“Logan” Movie Review

I grew up on a steady diet of Marvel comic books, toys, video games and Saturday morning cartoons.  It should come as no surprise then, I’ve always been a fan of Wolverine.

Today I caught a matinee showing of “Logan” and was blown away.

To me, the hallmark of a great performance is not being able to imagine anyone else playing the part, and Hugh Jackman’s portrayal of the titular character is nothing short of perfection.  I can neither imagine nor would I have any interest in seeing anyone else in the role.

I don’t go to the theater as often as I used to, but I’ve seen almost every X-Men movie on the big screen:  The good (“X-Men,” “X2: X-Men United,” “X-Men: Days of Future Past”), the bad (“X-Men: First Class,” “X-Men: Apocalypse”) and the ugly (“X-Men Origins: Wolverine”).

Speaking of “X-Men Origins: Wolverine,” when I first discovered they were making a Wolverine spinoff film I was excited, but less so once I found out it was an origin story.  In my view, they’d already done a stellar job of detailing enough of his backstory in “X2: X-Men United” to further develop the character, but omitted enough to preserve his enigmatic past.

In seeing that film, I thought it started off great, but it was clear too much executive meddling ruined it.  Fox seemed more interested in setting up unnecessary characters for spinoff films than in doing Wolverine’s story justice.

The second solo film, “The Wolverine” was a marked improvement over the first and found Logan battling his foes in Japan.

“Logan” was a completely different animal, no pun intended.  It was dark.  Depressing.  The film was incredibly well done, with equal parts action and heartbreak.  As the credits rolled, I felt a piece of my childhood had died, in the form of an old friend, a character I’ve known and loved since I was a kid.  I left the theater feeling sad and a little empty.

I’ll miss seeing Jackman’s Wolverine on the big screen, but respect his decision to walk away from the franchise and always leave us wanting more.

For those of you who haven’t seen it, I definitely recommend watching it, although I’ll admit I don’t know if I could watch it again.

Joe Bob Briggs & “MonsterVision”

Who else besides me remembers “MonsterVision”?

For those of you not in the know, “MonsterVision” was a TV show on the TNT network that ran from early 1991 to late 2000.  It primarily featured horror, sci-fi and fantasy films although occasionally other genres would slip in as well.  During its run, it was originally hosted by a Claymation-style moon character, and later by magicians Penn and Teller before finally receiving its permanent host, the legendary Joe Bob Briggs.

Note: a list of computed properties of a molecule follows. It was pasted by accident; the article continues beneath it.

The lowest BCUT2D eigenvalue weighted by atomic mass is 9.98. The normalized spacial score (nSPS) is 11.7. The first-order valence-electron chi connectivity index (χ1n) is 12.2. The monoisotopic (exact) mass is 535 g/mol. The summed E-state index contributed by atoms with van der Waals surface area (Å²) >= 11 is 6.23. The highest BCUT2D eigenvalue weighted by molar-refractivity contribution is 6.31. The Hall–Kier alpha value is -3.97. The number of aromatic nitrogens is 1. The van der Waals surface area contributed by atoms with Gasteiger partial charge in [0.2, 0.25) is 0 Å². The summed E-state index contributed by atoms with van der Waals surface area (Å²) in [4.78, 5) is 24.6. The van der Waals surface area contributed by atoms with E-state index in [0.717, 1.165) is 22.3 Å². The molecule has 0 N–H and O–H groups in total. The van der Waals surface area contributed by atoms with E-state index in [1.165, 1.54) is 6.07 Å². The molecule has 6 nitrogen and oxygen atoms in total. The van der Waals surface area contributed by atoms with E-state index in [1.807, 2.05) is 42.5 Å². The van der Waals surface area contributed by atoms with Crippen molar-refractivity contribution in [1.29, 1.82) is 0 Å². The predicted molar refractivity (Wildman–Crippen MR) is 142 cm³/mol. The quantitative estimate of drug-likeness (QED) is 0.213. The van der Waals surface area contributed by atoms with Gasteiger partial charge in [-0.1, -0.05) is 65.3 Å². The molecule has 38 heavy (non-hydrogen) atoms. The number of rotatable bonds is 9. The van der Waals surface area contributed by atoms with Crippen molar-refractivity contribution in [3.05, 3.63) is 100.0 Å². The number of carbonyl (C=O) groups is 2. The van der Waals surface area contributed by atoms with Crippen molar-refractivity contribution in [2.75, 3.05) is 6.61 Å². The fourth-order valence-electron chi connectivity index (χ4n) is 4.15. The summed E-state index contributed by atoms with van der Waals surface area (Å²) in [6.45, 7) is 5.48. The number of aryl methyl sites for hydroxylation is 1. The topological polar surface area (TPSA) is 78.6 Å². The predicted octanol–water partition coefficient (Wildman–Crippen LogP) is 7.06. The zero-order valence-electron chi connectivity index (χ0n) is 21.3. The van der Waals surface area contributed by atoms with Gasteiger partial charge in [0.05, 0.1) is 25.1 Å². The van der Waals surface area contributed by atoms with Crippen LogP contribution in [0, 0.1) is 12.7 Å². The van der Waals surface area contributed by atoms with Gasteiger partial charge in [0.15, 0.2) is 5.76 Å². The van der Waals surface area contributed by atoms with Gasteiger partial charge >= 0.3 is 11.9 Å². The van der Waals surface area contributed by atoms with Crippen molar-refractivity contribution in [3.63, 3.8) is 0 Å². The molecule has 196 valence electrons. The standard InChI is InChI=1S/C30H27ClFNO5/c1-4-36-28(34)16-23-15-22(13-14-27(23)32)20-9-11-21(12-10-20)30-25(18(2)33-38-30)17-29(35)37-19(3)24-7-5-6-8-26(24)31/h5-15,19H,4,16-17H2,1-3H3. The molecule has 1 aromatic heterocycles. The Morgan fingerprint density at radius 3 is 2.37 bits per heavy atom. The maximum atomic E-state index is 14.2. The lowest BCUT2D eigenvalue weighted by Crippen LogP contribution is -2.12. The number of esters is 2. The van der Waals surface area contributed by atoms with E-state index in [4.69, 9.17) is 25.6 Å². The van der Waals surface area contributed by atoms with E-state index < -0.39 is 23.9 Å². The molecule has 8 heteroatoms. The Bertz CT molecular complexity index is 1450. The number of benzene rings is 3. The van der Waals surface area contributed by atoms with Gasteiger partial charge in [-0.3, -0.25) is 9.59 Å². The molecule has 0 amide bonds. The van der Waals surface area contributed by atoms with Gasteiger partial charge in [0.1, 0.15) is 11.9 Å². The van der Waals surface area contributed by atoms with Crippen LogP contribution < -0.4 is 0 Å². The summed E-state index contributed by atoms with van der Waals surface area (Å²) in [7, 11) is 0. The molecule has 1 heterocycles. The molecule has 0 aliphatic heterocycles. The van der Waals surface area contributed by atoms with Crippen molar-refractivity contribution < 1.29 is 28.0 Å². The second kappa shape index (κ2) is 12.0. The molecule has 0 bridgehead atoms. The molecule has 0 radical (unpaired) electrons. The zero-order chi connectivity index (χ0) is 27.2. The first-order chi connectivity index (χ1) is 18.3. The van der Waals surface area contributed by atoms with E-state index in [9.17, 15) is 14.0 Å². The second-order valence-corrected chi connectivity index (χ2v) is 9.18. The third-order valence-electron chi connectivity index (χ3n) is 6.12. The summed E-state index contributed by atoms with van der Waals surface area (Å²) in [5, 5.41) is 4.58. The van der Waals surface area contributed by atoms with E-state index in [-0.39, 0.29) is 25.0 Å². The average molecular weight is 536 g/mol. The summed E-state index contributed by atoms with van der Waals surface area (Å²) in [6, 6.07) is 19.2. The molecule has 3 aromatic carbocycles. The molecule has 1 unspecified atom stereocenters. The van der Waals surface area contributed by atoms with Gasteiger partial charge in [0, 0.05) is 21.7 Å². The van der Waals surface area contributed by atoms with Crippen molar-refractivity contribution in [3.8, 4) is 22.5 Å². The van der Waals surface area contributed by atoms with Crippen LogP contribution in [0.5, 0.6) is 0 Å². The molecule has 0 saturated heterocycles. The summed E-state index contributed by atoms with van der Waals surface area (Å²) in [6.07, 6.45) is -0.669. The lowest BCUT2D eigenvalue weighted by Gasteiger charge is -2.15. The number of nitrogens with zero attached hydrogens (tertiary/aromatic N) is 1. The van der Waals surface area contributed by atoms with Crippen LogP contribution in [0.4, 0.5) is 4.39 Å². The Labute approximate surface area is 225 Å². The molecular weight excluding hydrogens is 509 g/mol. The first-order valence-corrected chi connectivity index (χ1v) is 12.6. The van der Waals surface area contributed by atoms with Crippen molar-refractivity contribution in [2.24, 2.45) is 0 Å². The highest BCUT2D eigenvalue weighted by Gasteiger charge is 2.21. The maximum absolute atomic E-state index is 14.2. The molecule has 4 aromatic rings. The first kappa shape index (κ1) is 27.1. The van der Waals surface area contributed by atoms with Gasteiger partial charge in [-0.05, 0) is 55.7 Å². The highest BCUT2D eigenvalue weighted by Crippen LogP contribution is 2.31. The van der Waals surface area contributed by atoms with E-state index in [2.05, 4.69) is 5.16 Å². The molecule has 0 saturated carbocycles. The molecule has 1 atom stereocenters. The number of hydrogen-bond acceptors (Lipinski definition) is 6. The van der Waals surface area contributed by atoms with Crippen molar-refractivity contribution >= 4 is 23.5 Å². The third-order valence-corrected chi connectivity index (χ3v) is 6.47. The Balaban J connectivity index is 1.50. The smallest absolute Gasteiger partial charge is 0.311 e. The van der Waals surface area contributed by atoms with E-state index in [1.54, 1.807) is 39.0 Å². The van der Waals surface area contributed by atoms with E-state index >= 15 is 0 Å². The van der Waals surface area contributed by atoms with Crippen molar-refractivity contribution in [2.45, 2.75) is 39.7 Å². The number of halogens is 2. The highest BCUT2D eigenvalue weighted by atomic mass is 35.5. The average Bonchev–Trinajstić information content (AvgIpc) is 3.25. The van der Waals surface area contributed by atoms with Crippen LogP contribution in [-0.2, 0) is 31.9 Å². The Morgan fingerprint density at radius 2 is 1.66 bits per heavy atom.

Joe Bob Briggs is the pseudonym of syndicated film critic, writer and comic performer John Irving Bloom.  Bloom was born in Dallas, Texas but was raised in Little Rock, Arkansas.  He attended Vanderbuilt University on a sports-writing scholarship and later began his writing career at Texas Monthly and the Dallas Times Herald.  While at the Herald, Bloom created the comedic persona of “Joe Bob Briggs” to review b-movies and other cult films.

The Briggs character is, essentially, a humorous, unapologetic Texas redneck with an undying love for drive-in theaters.  Originally, his reviews were reserved only for movies showing at the local drive-in, but later he began reviewing films available on VHS and DVD.

In the early 80s, Bloom lived in New York City where he encouraged film fans to engage in a “Postcard Fu” campaign in opposition to the city’s plans to renovate and redevelop 42nd Street, which would inevitably lead to the closure of many of the Big Apple’s ’round the clock grindhouse theaters.

In 1985, Bloom debuted his one-man show, “An Evening with Joe Bob Briggs” (later retitled “Joe Bob Dead in Concert”) in Cleveland.  After its success, Bloom took the show on the road and performed in more than fifty venues over the next two years.

It was the stage show that led to Bloom being invited to guest host “Drive-In Theater,” a late night show featuring b-movies on The Movie Channel (TMC).  Briggs was such a hit, he was later signed to a long-term contract.  The show (now retitled “Joe Bob’s Drive-In Theater”) became the highest rated show on the network and ran for nearly a decade.

“Joe Bob’s Drive-In Theater” ended after TMC decided to change its format in early 1996.  Bloom wasn’t without a gig for long, however, as he joined TNT as the new host of “MonsterVision” just four months later.

“MonsterVision” typically aired two movies a night, with the better known title usually receiving top billing.  The second movie was billed as “Joe Bob’s Last Call.”  Briggs host segments typically took place both in and outside his trailer and featured his usual comedic commentary including his trademark “Drive-In Totals,” a humorous list of a movie’s highlights, as well as other trivia about the film.